By Brady Huggett

Adolor Corp. priced its 6-million-share initial offering at $15 per share, raising $90 million, and successfully ending the trip down its long, rocky IPO road.

"We are very pleased to complete the offering in a very choppy market," said Peter Schied, chief financial officer at Adolor.

Shares began trading Tuesday under the Nasdaq symbol ADLR. The public offering is being underwritten by Merrill Lynch & Co., of New York; Lehman Brothers, of New York; and Pacific Growth Equities Inc., of San Francisco.

"The funding will be used to further the development of our lead compound, ADL 8-2698, for narcotic bowel dysfunction and postsurgical ileus, and also to continue the development of the other products in our pipeline," Schied said. "This capital will take us into 2002."

Adolor, of Malvern, Pa., is in a quiet period and officials could not comment further.

It had $41 million in cash and 20.8 million shares outstanding before the offering. The company's stock gained $2.375, or 16 percent, Tuesday to close at $17.375.

In early February, Adolor filed for its initial public offering, registering for 6 million shares at an expected price range of $12 to $14, seeking $72 million to $84 million. The next nine months proved to be eventful.

In April it changed its proposed Nasdaq symbol from ADOR to ADLR. Five days later, the offering was postponed as a barrage of companies pulled IPOs off the table in a tough market. In July, Adolor raised $36.6 million through a private placement, its sixth and largest round of financing. Finally, it pushed its IPO through and priced above the estimated price range, collecting at least $6 million more through patience than original estimates. (See BioWorld Today, July 12, 2000; April 14, 2000; and Feb. 9, 2000.)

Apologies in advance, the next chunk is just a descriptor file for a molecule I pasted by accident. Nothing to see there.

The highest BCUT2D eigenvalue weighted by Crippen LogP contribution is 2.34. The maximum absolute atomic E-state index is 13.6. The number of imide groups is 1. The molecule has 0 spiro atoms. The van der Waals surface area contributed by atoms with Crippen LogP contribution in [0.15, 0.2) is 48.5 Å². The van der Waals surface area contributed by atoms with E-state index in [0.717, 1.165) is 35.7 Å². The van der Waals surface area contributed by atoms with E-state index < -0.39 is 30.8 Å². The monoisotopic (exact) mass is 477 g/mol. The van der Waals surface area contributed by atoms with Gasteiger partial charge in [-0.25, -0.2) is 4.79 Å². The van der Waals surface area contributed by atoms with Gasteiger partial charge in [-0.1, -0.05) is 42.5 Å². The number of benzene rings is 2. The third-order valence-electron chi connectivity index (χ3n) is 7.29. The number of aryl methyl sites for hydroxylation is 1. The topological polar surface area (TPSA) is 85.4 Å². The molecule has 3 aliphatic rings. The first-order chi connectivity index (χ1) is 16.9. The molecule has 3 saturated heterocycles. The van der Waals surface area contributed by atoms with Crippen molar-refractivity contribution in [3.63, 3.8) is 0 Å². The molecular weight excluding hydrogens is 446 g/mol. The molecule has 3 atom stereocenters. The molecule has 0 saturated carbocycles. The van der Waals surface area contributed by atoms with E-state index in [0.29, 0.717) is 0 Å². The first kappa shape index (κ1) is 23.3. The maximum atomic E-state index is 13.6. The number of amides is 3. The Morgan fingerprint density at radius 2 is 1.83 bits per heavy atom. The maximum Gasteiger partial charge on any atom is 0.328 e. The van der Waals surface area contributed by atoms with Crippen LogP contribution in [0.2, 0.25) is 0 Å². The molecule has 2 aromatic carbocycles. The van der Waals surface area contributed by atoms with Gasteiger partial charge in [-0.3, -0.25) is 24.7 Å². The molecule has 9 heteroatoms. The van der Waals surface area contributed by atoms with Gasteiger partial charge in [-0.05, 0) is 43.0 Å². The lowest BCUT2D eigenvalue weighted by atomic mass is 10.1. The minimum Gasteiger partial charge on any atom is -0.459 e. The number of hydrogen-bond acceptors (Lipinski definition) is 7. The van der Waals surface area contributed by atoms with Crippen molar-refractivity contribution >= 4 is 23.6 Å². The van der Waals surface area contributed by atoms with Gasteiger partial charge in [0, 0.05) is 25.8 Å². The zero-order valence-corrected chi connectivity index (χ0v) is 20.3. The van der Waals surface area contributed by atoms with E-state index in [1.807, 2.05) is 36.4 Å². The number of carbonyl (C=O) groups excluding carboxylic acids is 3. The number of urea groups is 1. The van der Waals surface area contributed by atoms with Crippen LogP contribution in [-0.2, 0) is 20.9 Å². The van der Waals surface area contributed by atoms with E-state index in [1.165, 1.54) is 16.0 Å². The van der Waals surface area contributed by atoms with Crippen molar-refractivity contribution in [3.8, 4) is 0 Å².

Adolor discovers, develops and plans to commercialize proprietary pharmaceutical products for the treatment of pain and the side effects caused by current narcotic pain treatments.

Adolor has 10 clinical or late-stage preclinical drug candidates. Its lead product, ADL 8-2698, is in a Phase II/III trial for opioid-induced bowel dysfunctions and ileus. ADL 10-0101 is in Phase II trials for postsurgical pain and also in preclinical development for ophthalmic pain and dermal itch. ADL 2-1294 is in two Phase II trials, one for ophthalmic itch and one for dermal pain, and in preclinical development for post-arthroscopic surgical pain, mucositis and dental pain. Two final compounds, ADL 10-0116 and ADL 10-0398, are in preclinical development for arthritis and visceral pain.